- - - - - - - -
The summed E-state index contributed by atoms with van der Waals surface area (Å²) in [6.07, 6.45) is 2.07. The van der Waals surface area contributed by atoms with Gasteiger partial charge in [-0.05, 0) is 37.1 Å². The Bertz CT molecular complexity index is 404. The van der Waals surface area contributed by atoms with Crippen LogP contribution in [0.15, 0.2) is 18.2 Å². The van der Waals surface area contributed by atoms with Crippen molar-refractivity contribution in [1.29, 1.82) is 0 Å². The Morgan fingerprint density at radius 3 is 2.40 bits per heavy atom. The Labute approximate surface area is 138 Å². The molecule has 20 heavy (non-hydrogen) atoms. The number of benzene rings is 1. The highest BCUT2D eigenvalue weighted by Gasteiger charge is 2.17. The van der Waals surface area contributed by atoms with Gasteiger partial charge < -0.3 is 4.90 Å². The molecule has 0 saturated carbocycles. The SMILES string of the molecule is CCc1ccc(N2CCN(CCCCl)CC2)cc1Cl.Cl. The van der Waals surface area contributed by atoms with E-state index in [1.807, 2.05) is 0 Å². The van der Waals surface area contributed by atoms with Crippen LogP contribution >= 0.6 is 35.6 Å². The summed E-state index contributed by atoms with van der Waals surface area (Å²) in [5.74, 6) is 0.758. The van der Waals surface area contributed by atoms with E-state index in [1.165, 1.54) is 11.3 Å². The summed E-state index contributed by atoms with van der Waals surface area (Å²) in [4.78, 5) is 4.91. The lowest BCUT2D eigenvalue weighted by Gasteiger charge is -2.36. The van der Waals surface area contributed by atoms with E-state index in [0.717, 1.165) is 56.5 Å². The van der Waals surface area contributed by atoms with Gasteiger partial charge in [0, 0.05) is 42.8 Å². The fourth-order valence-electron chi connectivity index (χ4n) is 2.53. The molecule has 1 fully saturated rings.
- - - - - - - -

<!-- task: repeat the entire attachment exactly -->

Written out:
The summed E-state index contributed by atoms with van der Waals surface area (Å²) in [6.07, 6.45) is 2.07. The van der Waals surface area contributed by atoms with Gasteiger partial charge in [-0.05, 0) is 37.1 Å². The Bertz CT molecular complexity index is 404. The van der Waals surface area contributed by atoms with Crippen LogP contribution in [0.15, 0.2) is 18.2 Å². The van der Waals surface area contributed by atoms with Crippen molar-refractivity contribution in [1.29, 1.82) is 0 Å². The Morgan fingerprint density at radius 3 is 2.40 bits per heavy atom. The Labute approximate surface area is 138 Å². The molecule has 20 heavy (non-hydrogen) atoms. The number of benzene rings is 1. The highest BCUT2D eigenvalue weighted by Gasteiger charge is 2.17. The van der Waals surface area contributed by atoms with Gasteiger partial charge < -0.3 is 4.90 Å². The molecule has 0 saturated carbocycles. The SMILES string of the molecule is CCc1ccc(N2CCN(CCCCl)CC2)cc1Cl.Cl. The van der Waals surface area contributed by atoms with E-state index in [1.807, 2.05) is 0 Å². The van der Waals surface area contributed by atoms with Crippen LogP contribution >= 0.6 is 35.6 Å². The summed E-state index contributed by atoms with van der Waals surface area (Å²) in [5.74, 6) is 0.758. The van der Waals surface area contributed by atoms with E-state index in [1.165, 1.54) is 11.3 Å². The summed E-state index contributed by atoms with van der Waals surface area (Å²) in [4.78, 5) is 4.91. The lowest BCUT2D eigenvalue weighted by Gasteiger charge is -2.36. The van der Waals surface area contributed by atoms with E-state index in [0.717, 1.165) is 56.5 Å². The van der Waals surface area contributed by atoms with Gasteiger partial charge in [0, 0.05) is 42.8 Å². The fourth-order valence-electron chi connectivity index (χ4n) is 2.53. The molecule has 1 fully saturated rings.